‘Welcome to our kitchen’! Would you have the courage to invite customers into the inner workings of your company?


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Allow me to start this post by asking a question. What happens when two Customer Experience Professionals visit a restaurant together for the first time? 

Whilst this is not the opening line to a bad joke, I can already anticipate your ‘snorting’ and ‘chuckling’ from here! ‘A right royal pain in the butt’, is most likely to be the response that immediately springs to mind. You would not be too far off the mark. Just ask any Customer Experience Professional, or more importantly, their other halves, what it is like being out in public with someone who finds it almost impossible to ‘turn off’ their Customer Experience brain.

I am not trying to suggest that Customer Experience Professionals are difficult to live with (although I am sure they can be!!) – just that if you do what we do for a living, you are always instinctively looking for the good, the bad and the ugly, in the experiences we have on a daily basis.

As a result, when any organisation plays host to a Customer Experience Professional – let alone two at the same time – they have no idea what they may be in for! This week I have had the pleasure and honour of working in South Africa – more specifically Johannesburg – a city I have visited many times over the last couple of years. I consider myself to be remarkably blessed to be able to ply my trade all over the world – yet it is even more of a blessing to meet and collaborate with brilliant people I meet along the way.

I first met Chantel Botha earlier this year. Like me, Chantel has devoted the majority of her career to doing what is right for people (customers and employees) – she is a living, breathing representation of what being a Customer Experience Professional is all about – passionate, driven, committed, giving, authentic, humble, brilliant. To just know her is an honour – to be able to share our perspectives on Customer Experience together is a joy. This week 14 people were on the receiving end of our mad ramblings – we are hopeful they got a lot of value out of it – I know that Chantel and I got an enormous amount of pleasure in doing it!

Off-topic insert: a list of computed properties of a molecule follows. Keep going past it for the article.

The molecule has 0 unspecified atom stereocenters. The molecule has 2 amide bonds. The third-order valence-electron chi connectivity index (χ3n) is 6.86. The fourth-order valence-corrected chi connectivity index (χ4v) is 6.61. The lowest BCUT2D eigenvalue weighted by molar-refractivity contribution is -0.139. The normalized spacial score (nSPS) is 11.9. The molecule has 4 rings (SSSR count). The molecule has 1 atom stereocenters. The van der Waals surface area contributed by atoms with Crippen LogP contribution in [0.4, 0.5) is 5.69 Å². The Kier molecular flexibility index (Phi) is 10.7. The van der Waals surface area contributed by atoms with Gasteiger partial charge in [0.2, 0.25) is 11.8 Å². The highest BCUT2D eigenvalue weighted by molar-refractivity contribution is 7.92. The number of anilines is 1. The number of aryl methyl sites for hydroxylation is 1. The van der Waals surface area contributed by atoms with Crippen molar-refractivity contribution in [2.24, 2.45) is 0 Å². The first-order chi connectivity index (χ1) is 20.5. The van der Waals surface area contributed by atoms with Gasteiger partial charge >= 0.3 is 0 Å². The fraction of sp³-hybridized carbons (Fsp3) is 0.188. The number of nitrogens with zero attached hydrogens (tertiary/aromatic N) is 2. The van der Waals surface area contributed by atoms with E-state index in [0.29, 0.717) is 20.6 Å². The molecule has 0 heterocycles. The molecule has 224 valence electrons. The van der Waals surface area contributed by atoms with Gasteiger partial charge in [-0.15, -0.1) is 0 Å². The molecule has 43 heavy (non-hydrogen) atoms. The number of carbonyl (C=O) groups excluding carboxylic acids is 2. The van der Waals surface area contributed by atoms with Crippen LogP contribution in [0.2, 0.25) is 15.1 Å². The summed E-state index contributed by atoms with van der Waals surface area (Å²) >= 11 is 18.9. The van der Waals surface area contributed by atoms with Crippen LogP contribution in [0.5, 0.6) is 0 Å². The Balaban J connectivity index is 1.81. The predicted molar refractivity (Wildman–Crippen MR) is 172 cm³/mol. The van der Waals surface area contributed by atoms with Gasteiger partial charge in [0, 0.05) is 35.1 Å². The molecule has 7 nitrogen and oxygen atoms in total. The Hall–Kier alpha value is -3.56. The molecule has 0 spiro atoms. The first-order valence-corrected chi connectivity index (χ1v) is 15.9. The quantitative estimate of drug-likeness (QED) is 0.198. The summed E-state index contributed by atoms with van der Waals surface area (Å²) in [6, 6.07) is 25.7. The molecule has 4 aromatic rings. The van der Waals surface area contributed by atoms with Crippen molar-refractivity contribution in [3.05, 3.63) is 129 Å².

Chantel and I (looking slightly bonkers), preparing to share out thoughts

At the end of our first evening of knowledge sharing, Chantel, her lovely husband Johan and I visited a restaurant in Parktown North – a very nice suburb of Johannesburg. The restaurant had been recommended to us, knowing that I am a BIG fan of South African meat. When we entered The Local Grill that evening, little did I expect that we would have an experience that would lead me writing this article. (Warning – if you are a staunch vegetarian, you may find the following paragraphs uncomfortable!).

The Local Grill is not too dissimilar to any ‘steak’ restaurant you may come across around the world. A variety of ‘animal’ paraphernalia donned the walls; huge steak knives lay waiting on the tables; the smell’s emanating from the kitchen inducing instant salivation.

We were shown to a table and started to peruse the menu. For meat eater like myself, the menu was a piece of artwork in itself. Fillet, T-Bone, Rump, Sirloin – a wonderful array of the finest cuts of beef were on offer. However, I had a problem – the menu offered their meat in multiple ways – grain fed; grass fed; dry aged; wet aged – what is a man who just wants the best steak on the menu to do?!

As we started to debate the relative merits of the variety on offer, our waiter appeared at our table again. ‘Would you please follow me’, he said. ‘We would like to show you our kitchen’. Slightly confused, we, along with a group of other customers, followed him.

Really – you want us to see the kitchen? At almost 45 years of age, I can not recall ever being invited into the kitchen of a suburban restaurant before. I have been fortunate enough to have done so in some world class hotels – but never a ‘run of the mill’ restaurant. They were deadly serious. They proudly walked us through the ‘engine room’, where a number of chattering chefs fussed over their customers orders on the grill. We continued through the part of the kitchen where pots, pans, crockery and cutlery were being cleaned – the huge smiles on the faces of the kitchen staff were wonderful to see.